SAN FRANCISCO -- Tim Lincecum gave the paid crowd of 42,366 at AT&T Park a bonus on Sunday afternoon.Removed from the game with two Phillies on base and two outs in the eighth inning, Lincecum tipped his cap to the cheering throng before ducking into the dugout. It was old-school cool, a brief left-handed tug at the cap's bill. Just as Juan Marichal and Gaylord Perry used to do ... and as Matt Cain did way back on, well, Saturday. Except Lincecum almost never makes this gesture. Veteran Lincecumologists believed that he hadn't done so since his final start of the 2009 season. Obviously, this game -- San Francisco's 3-1 victory over Philadelphia -- was no ordinary affair to Lincecum. Lincecum sensed that the audience's ardor was especially intense, given the Giants' eight losses in their previous nine games. Another defeat would have sealed Philadelphia's first four-game sweep of the Giants on the road since Aug. 6-8, 1943. That's when the Giants called New York and the Polo Grounds home. "The crowd was really in an uproar when I came out," Lincecum said. "I just kind of wanted to acknowledge that. I've never really been one to do that. Considering the funk we've been in, I thought they were really wanting a win or a lead at that point." The fans got both. Javier Lopez stranded the baserunners by retiring Raul Ibanez before Brian Wilson worked a scoreless ninth for his 34th save, enabling the National League West-leading Giants to remain a half-game ahead of the D-backs. The Giants needed this victory to preserve their collective sanity. Accustomed to winning at the corner of Third and King streets, they lost five of the first six games on this homestand. San Francisco had scored fewer than three runs in 12 of its previous 16 games -- a stretch of offensive futility that, according to the Elias Sports Bureau, the franchise hadn't sustained since 1909. Not surprisingly, the Giants' 64 runs since the All-Star break entering the game were the fewest in the Majors. The Giants didn't entirely skirt adversity. Right fielder Carlos Beltran left the game after seven innings with a sore right wrist, which nagged him when he swung and missed to complete a sixth-inning strikeout. X-rays of Beltran's wrist showed no structural damage, and his playing status was listed as day to day. Moreover, though the Giants amassed 13 hits, they didn't score a commensurate number of runs. Jeff Keppinger tied a career-high with four hits, but before Orlando Cabrera's fifth-inning sacrifice fly broke a 1-1 tie, they had one run and 10 hits off Phillies starter Roy Oswalt (4-7). "Oh, yeah," Giants manager Bruce Bochy said when asked if he noticed. He added dryly, "I hate using up all our runs the way we did." Aubrey Huff's pop-fly single in the fourth inning ended the Giants' series-long 0-for-22 skid with runners in scoring position. But their biggest hit might have been catcher Chris Stewart's bases-loaded single on an 0-2 pitch that drove in their first run later in the fourth.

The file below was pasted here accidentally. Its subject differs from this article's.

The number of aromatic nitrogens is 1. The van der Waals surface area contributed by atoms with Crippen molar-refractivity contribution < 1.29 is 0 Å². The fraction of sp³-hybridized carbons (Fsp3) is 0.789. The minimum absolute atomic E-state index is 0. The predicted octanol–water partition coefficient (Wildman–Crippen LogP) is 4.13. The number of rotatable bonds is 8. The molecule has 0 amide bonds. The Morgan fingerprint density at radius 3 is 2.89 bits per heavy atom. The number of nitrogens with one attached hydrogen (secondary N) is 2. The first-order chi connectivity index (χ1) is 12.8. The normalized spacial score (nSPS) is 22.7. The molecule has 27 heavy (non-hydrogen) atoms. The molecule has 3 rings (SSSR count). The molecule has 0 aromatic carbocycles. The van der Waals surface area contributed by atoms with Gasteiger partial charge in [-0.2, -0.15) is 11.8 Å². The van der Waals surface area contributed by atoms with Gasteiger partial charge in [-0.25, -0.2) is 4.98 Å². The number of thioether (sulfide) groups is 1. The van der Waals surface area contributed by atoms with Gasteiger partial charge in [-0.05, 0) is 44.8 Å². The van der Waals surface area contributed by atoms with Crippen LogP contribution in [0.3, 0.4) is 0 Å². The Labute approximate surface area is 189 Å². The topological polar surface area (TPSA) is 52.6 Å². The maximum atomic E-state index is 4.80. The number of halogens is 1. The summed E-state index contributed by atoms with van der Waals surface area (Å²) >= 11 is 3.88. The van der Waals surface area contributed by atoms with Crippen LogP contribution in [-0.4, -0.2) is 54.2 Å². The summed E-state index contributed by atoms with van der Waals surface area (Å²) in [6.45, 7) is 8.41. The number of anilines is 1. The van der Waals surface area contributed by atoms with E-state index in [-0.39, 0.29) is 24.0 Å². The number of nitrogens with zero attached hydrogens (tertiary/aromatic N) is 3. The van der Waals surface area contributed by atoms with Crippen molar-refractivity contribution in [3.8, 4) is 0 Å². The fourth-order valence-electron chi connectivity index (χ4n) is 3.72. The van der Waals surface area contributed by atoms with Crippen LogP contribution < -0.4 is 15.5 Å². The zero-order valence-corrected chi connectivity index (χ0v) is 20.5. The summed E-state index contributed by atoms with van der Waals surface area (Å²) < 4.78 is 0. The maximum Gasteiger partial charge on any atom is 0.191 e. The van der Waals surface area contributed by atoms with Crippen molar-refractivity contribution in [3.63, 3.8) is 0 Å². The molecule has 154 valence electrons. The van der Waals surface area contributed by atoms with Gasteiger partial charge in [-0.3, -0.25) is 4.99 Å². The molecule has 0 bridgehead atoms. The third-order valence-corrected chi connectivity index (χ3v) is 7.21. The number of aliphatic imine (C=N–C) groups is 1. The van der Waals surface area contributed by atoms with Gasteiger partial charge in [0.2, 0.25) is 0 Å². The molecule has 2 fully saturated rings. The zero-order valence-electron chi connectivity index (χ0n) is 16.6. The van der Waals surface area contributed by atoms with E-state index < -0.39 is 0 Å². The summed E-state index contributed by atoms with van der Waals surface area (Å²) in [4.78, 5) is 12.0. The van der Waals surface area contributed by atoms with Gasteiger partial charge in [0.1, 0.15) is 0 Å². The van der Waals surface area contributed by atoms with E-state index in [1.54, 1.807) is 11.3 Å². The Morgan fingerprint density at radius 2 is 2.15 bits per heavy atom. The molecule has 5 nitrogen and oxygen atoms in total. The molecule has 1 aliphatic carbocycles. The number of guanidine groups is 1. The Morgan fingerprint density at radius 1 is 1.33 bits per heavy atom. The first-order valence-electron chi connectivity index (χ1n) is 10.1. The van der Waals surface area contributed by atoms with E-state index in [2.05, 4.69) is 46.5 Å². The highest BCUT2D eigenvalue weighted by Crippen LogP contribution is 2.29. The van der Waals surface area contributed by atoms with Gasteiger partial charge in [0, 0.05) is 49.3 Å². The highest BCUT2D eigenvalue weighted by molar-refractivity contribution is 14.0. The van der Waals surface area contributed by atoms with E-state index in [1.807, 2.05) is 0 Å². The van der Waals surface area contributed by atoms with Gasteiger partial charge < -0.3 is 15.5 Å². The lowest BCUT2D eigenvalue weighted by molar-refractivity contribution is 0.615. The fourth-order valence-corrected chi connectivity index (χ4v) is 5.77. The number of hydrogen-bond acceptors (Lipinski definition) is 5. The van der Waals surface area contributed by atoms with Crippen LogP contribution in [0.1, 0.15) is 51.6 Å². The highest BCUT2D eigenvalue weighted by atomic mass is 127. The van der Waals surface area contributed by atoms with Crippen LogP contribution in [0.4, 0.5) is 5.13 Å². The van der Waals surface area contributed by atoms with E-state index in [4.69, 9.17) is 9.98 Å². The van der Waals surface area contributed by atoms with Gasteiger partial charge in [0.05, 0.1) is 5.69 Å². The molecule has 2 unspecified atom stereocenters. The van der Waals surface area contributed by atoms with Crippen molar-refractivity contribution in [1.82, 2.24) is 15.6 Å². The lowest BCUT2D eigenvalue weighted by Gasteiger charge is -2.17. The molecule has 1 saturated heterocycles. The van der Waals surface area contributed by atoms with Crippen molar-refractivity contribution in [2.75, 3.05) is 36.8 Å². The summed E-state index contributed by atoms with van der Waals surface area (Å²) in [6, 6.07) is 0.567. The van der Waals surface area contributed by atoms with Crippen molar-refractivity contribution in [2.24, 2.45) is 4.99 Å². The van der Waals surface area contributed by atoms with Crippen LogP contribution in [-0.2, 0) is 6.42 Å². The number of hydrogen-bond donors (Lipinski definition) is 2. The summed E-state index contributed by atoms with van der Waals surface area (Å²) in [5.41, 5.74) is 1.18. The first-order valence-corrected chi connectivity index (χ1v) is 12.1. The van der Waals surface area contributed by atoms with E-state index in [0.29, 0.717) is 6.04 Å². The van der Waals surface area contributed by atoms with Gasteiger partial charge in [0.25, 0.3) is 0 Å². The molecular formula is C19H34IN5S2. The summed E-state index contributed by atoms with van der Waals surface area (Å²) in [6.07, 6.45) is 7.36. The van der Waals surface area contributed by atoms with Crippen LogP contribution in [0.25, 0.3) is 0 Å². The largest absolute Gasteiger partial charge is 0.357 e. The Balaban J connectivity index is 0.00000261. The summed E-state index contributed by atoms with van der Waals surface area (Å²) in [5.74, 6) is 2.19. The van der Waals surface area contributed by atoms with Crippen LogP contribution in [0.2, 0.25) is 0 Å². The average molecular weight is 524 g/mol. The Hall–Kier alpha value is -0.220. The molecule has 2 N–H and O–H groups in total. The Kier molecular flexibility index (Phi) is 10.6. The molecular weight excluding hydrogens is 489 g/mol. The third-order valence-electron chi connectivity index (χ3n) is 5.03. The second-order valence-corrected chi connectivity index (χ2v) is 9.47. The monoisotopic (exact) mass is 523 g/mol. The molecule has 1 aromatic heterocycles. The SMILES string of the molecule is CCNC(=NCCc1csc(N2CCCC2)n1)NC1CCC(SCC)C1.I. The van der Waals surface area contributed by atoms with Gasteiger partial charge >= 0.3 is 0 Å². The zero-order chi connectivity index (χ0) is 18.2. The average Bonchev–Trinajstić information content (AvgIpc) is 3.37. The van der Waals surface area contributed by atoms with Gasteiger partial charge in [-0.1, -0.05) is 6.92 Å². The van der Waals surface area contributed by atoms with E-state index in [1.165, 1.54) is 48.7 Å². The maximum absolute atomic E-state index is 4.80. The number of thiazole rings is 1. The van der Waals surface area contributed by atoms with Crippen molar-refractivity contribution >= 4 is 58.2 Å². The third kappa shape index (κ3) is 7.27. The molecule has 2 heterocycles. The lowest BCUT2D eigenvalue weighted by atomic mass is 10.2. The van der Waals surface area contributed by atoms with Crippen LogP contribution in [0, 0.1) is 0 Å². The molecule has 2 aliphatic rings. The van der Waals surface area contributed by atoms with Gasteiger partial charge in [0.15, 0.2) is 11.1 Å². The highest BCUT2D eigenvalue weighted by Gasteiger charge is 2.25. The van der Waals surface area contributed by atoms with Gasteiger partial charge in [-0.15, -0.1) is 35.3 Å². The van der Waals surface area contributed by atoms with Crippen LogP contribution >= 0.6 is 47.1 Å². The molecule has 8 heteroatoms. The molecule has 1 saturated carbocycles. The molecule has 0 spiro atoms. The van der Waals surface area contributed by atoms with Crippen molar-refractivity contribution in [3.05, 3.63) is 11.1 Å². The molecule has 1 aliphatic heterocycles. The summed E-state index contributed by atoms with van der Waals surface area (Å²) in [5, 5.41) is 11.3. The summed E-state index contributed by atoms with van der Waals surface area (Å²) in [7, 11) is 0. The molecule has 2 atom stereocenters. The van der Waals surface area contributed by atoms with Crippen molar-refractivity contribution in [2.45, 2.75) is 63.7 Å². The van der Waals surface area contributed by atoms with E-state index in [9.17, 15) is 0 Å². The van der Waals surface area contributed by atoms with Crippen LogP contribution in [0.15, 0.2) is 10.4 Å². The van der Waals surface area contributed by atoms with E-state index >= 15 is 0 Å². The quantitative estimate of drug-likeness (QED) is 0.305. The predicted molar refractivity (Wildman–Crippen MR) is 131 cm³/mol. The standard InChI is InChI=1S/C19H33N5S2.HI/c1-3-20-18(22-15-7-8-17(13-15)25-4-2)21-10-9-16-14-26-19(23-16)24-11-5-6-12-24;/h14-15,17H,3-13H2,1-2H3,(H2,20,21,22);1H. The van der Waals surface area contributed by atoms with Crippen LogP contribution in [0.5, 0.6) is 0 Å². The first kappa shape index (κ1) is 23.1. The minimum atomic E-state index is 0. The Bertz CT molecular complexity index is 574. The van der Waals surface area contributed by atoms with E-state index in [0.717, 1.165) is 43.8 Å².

"If we don't score there, that could be demoralizing," Bochy said.Then again, Lincecum was pitching. The two-time Cy Young Award winner has compiled a 1.67 ERA over his past 10 games, belying his 10-9 record. "We knew Timmy was going to go out and do what he does," Stewart said. "We didn't want him to go down with another 1-0 loss. It was nice to get that first run across. We knew from then on that he wasn't going to give up any more runs." Demonstrating a jazz pianist's improvisational skill, Lincecum worked from the stretch position from the second inning onward. After walking Jimmy Rollins on four pitches to open the game, Lincecum felt that the front (left) side of his body was more aligned toward home plate while pitching from the stretch. Implementing this adjustment, which he has made a handful of times during games, was a matter of common sense. "I wanted to simplify things and not have to worry about mechanics," he said. After yielding Chase Utley's two-out RBI single in the third inning, Lincecum allowed only two more Phillies to reach scoring position. "The first part of the game, his back was a little tight," Stewart said. "He wasn't really throwing the way he wanted to. He was a little erratic. But after the third inning, I think it loosened up and he was able to throw his pitches where he wanted to. His fastball was established both in and out, up and down. He went to the changeup quite a bit, and it was pretty filthy today." Lincecum recorded three of his five strikeouts against Phillies slugger and cleanup hitter Ryan Howard. But the true measurement of Lincecum's effectiveness was Hunter Pence's 0-for-4 performance, though that included third baseman Pablo Sandoval's slick backhanded stop which prevented a possible double to begin the sixth inning. Pence went 7-for-13 with two homers in the series' first three games and registered a hit in each of his previous nine games in a Philadelphia uniform. "He's one of the best pitchers in the game for a reason," Pence said of Lincecum, who's 5-0 with a 0.90 ERA in seven career starts against Oswalt. "He's a guy who locates his fastball, has a great changeup and a slider to go with it." Lincecum was briefly stunned in the eighth inning when Utley flailed at a 2-1 pitch and fouled it off. Utley lost his grip on his bat, which struck Lincecum's right knee. Lincecum hit the ground in pain, but recovered quickly and faced two more hitters after Utley singled. Lincecum equated the discomfort to that of a charley horse. The Giants had no reason for concern. "When we have our ace going," Wilson said, "the chances for [the Phillies] to sweep us go down significantly."
Chris Haft is a reporter for MLB.com. This story was not subject to the approval of Major League Baseball or its clubs.